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SARS Must Provide Reasons For Its Decisions…But How Far Is It Required To Go?

28 February 2011   (0 Comments)
Posted by: Author: Steven Jones
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SARS Must Provide Reasons For Its Decisions…But How Far Is It Required To Go?

Whenever SARS conducts an audit which results in revised or additional assessments being issued, adequate reasons must be provided for such assessments.But how detailed are such reasons required to be? In other words,how far is SARS expected to go?

In a recent case that came before the Supreme Court of Appeal (SCA) (Commissioner: SARS v Sprigg Investment 117 CC (36/10)[2010] ZASCA 172), the court was required to decide whether SARS had provided adequate reasons for additional assessments issued to the taxpayer in respect of income tax, VAT, and employees’ tax.

The facts of the case can be briefly summarised as follows:SARS conducted an audit of the taxpayer’s business in September 2004, in which a dispute was raised concerning the relationship that the taxpayer had with its distributors.

The following three areas of tax were impacted:
• From an employees’ tax point of view, SARS contended that payments to the distributors constituted "remuneration” as defined in the Fourth Schedule to the Income Tax Act, from which Paragraph 2 requires that employees’ tax be deducted.
• As far as income tax was concerned, SARS further contended that the consideration paid to the distributors constituted "gross income”, as defined in Section 1 of the Income Tax Act, in the hands of the taxpayer.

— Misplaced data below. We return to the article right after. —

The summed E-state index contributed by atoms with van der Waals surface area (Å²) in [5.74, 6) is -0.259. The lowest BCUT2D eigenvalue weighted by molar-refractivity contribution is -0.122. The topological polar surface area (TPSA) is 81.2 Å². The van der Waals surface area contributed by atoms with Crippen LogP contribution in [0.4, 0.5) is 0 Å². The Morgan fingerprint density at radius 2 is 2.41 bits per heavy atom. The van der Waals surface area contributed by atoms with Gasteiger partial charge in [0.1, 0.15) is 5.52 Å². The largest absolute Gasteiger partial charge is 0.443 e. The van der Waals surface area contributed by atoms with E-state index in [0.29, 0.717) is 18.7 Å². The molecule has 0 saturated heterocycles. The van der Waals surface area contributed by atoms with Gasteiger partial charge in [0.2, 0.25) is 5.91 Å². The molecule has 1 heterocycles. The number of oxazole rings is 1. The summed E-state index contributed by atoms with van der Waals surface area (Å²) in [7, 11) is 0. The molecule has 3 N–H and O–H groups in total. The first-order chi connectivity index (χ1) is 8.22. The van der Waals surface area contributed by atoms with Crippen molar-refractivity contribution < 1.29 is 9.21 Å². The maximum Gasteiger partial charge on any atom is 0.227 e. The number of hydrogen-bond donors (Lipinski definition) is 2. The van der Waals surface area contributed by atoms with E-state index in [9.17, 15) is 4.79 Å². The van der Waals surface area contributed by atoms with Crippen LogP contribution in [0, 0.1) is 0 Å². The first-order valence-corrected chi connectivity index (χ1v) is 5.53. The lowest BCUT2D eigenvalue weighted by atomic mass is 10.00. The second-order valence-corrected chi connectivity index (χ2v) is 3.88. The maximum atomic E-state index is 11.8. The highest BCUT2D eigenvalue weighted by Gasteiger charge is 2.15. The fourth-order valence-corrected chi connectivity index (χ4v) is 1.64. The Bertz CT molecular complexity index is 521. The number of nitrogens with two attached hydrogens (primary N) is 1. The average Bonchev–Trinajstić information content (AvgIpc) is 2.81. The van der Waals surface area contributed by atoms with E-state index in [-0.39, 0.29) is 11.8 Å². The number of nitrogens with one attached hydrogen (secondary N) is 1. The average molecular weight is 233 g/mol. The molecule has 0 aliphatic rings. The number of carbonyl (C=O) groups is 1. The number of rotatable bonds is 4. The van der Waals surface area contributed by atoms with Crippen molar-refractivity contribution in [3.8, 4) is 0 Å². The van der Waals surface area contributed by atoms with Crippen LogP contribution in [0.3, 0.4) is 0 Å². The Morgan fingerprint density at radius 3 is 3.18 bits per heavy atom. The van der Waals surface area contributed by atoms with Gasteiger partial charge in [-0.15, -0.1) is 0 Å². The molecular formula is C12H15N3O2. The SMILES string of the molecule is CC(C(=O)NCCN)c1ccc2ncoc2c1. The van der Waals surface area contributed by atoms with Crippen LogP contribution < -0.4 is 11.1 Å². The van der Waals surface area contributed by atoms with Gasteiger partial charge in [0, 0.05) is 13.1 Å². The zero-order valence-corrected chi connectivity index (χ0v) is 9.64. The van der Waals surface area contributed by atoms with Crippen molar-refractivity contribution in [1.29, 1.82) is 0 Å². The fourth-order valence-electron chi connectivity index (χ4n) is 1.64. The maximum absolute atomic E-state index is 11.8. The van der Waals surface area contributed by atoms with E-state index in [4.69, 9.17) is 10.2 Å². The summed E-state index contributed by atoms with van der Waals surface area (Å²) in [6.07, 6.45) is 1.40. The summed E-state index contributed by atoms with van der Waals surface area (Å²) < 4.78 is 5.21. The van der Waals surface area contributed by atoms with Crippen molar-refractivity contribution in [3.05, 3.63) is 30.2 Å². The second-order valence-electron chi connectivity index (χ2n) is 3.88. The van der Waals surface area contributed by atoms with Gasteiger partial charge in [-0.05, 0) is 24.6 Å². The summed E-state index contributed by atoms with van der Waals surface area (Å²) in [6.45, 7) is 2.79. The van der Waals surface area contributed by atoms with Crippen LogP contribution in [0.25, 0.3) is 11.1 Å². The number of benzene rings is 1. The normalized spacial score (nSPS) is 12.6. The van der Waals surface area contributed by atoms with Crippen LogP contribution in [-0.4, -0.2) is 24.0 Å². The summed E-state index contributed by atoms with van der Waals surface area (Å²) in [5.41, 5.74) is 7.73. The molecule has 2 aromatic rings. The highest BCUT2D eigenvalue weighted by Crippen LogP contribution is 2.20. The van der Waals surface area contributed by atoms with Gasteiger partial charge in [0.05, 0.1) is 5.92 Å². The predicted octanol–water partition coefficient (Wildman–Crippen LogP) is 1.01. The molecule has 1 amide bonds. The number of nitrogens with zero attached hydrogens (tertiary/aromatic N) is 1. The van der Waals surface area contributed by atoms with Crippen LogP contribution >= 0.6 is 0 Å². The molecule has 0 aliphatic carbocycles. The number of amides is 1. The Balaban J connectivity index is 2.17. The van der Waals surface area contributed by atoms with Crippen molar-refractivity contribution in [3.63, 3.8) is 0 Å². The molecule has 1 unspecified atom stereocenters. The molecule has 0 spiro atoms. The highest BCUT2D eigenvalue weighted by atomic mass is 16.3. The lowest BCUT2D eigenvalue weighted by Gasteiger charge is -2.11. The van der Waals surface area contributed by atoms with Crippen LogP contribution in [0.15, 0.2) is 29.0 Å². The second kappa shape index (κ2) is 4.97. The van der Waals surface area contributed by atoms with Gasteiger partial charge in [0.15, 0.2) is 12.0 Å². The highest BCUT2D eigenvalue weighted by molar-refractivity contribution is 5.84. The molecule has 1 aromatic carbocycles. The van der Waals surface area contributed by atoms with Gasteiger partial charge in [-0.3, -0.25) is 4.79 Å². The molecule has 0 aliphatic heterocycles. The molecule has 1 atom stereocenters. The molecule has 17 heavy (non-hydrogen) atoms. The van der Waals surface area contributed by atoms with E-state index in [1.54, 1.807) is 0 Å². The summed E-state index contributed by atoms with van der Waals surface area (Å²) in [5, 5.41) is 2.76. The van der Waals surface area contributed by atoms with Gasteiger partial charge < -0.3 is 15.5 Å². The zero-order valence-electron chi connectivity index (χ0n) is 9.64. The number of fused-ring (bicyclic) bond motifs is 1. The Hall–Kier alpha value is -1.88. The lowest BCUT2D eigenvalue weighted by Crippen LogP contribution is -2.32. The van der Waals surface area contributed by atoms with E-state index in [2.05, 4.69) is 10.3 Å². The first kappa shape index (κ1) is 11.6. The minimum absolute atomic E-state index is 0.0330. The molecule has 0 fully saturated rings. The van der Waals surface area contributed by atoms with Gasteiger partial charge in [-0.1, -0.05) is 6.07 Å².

• Finally, since the taxpayer is a registered VAT vendor, such amounts that SARS alleges forms part of the taxpayer’s gross income represent taxable supplies, and thus the taxpayer is required to account for output VAT at the standard rate (14%)on such supplies.

After a great deal of exchange between SARS and the taxpayer,including requests for information by SARS’ auditors, SARS communicated its findings to the taxpayer by issuing a "Letter of Findings” on 14 December 2006.

The taxpayer responded to SARS on 2 February 2007 disputing the conclusions to which the SARS auditors had arrived.However,SARS was not swayed by the taxpayer’s arguments, and issued a"Letter of Assessment” on 14 June2007, followed by formal assessments dated 15 June 2007and 16 July 2007 in respect of the various taxes.

The taxpayer did not accept these additional assessments, and responded by requesting SARS to provide reasons for the assessments.However, such request took the form of two letters dated 25 and 26 July 2007 which contained 97 detailed questions relating to the various areas for which additional assessments had been raised.SARS declined to reply to each individual question,instead providing a brief explanation concerning each additional assessment and referring to its original "Letter of Findings”which provided reasons for such assessments.

The red mist descended at this point, with the taxpayer launching an application to the Tax Court compelling such court to issue an order against SARS to furnish"adequate reasons” for the additional assessments.The Tax Court found in favour of the taxpayer, ordering SARS "to give adequate reasons for the assessments that were structured‘so as to motivate his [the Commissioner ’s] assessment clearly and set out the findings of fact on which his conclusions depend; the relevant law upon which his conclusions are based;and the reasoning process which led to those conclusions’.”